Another quote from Roger Ailes book “You are the Message”

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Joseph J. Melone, president of The Prudential Insurance Company of America, used an outside-the-dots ending in his remarks at the American College Annual forum in Orlando, Florida, on October 12, 1985: Everything I’ve ever read suggests that those individuals who are most successful in this world—the ones people really look up to—all say the same thing: the greatest joy in life doesn’t come from wealth or praise or high honors. It comes from achieving something worthwhile—something of lasting value. The ancient Romans were noted for their achievements in construction. Many Roman arches are still standing. They’ve survived for 2,000 years. The Romans had an interesting practice. When they finished building an arch, the engineer in charge was expected to stand beneath it when the scaffolding was removed. If the arch didn’t hold, he was the first to know. Whatever you choose to build with your life, build it so you—and someday your children’s children—can stand beneath it with confidence and

From Roger Ailes book “You are the Messsge”

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“A PREPARATION CHECKLIST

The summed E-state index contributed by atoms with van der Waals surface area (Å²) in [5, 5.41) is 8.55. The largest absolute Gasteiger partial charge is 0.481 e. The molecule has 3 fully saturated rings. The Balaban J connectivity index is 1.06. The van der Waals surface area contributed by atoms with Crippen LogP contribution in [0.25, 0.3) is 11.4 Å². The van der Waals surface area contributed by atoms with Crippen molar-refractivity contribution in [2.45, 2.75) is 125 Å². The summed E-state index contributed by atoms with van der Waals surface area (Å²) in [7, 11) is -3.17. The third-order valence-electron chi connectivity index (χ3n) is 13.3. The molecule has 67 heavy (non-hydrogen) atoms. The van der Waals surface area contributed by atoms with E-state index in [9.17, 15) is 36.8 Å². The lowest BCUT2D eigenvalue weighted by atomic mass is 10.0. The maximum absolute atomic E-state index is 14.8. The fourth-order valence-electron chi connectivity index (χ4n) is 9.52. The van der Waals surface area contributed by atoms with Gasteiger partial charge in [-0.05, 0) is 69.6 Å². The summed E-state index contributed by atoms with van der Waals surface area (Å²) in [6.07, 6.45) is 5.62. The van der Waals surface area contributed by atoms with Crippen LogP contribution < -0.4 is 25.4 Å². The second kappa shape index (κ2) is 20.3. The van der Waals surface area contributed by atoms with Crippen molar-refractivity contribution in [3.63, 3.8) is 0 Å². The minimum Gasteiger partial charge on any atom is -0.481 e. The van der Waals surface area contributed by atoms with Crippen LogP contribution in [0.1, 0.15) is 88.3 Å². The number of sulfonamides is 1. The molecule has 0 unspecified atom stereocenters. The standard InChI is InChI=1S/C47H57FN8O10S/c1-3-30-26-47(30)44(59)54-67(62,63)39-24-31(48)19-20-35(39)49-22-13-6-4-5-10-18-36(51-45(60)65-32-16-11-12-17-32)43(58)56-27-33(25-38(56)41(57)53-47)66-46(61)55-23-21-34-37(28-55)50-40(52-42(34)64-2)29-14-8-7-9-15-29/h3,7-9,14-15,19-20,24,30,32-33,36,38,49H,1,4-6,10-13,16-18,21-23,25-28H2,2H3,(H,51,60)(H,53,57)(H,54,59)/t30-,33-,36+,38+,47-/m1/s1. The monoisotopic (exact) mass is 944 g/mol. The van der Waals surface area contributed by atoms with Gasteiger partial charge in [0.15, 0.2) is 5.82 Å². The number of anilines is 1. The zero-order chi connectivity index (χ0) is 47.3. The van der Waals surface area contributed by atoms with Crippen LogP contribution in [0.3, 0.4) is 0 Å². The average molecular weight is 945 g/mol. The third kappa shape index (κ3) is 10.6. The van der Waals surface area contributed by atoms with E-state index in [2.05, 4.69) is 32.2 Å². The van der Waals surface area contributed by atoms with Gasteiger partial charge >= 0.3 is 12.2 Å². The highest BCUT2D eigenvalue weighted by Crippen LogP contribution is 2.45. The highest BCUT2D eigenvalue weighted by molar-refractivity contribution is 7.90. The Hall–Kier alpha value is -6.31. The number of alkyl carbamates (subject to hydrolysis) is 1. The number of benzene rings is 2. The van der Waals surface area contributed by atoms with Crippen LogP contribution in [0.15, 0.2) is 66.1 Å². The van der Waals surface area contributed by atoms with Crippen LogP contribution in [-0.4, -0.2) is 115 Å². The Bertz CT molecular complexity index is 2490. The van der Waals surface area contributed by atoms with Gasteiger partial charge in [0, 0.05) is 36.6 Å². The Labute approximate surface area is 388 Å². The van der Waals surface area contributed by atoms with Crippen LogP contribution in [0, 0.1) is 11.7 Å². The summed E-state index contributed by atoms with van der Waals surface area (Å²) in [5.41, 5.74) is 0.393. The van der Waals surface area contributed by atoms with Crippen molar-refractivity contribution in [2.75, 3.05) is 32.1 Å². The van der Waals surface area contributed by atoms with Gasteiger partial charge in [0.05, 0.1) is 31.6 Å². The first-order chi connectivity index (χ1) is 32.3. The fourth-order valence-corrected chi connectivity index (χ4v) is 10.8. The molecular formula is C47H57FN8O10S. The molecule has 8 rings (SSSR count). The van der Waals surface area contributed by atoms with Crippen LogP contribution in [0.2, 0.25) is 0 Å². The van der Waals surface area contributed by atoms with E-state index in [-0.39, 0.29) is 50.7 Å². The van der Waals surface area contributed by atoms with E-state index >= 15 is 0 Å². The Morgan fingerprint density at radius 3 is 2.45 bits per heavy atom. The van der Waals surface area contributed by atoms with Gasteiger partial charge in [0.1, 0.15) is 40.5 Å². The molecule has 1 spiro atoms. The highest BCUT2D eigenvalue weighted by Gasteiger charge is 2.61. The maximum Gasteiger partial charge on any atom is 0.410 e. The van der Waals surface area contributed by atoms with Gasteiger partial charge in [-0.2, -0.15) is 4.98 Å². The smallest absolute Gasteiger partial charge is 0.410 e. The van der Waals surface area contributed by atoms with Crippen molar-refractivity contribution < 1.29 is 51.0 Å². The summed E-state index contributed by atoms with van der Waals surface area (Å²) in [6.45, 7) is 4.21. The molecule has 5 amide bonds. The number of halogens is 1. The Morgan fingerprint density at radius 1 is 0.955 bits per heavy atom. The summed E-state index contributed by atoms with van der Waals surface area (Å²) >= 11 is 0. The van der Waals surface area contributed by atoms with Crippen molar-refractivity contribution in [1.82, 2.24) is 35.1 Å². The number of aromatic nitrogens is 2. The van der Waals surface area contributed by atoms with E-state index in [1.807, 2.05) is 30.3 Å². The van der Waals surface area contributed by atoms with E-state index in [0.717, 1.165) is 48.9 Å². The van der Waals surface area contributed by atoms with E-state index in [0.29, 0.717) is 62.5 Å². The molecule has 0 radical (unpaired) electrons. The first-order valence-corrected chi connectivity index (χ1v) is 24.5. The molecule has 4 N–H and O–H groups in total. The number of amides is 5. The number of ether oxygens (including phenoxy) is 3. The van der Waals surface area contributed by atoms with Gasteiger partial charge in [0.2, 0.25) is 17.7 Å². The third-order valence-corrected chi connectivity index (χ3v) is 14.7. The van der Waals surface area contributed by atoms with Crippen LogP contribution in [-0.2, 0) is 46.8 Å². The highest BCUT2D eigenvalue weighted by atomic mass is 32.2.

Please don’t be intimidated by the length of the following checklist for preparing a speech from an outline—the ideal method. The checklist will save you time in preparing your next speech. A. Preparing 1. Evaluate your audience. Be aware, in advance, of their special interests, expertise, and desires or aspirations, so you can be sure to address them appropriately. 2. Consider the occasion. Your approach can be influenced by an event celebrated by the group, such as a holiday, anniversary, retirement, or announcement. 3. Determine the length of your talk. Always come in a bit shorter than you’re budgeted, and your audience will be surprised—and grateful. 4. Determine the purpose of your speech: a. To entertain b. To inform c. To inspire d. To persuade Good speeches often combine elements of all four. 5. Decide on a central theme that can be written down in a single sentence. If you can’t write your theme on the back of a business card, it’s too complicated. 6. To aid your confidence, develop background knowledge in the speech area. You must do some of your own preparation. 7. Gather facts. Do research. Be sure your remarks are relevant to the interests of the group. 8. Consider the makeup of the audience and its present attitude toward you. For hostile or skeptical audiences, you will need to show that you understand all sides of the issue. For supportive audiences, your job is to reaffirm values. 9. Find a good opening line or story that relates to the speech. If it doesn’t interest you, it won’t interest your audience. 10. Possible speech structures include: Past—Present—Future Write down three to five questions the audience might ask of you—and answer them as the body of your speech”

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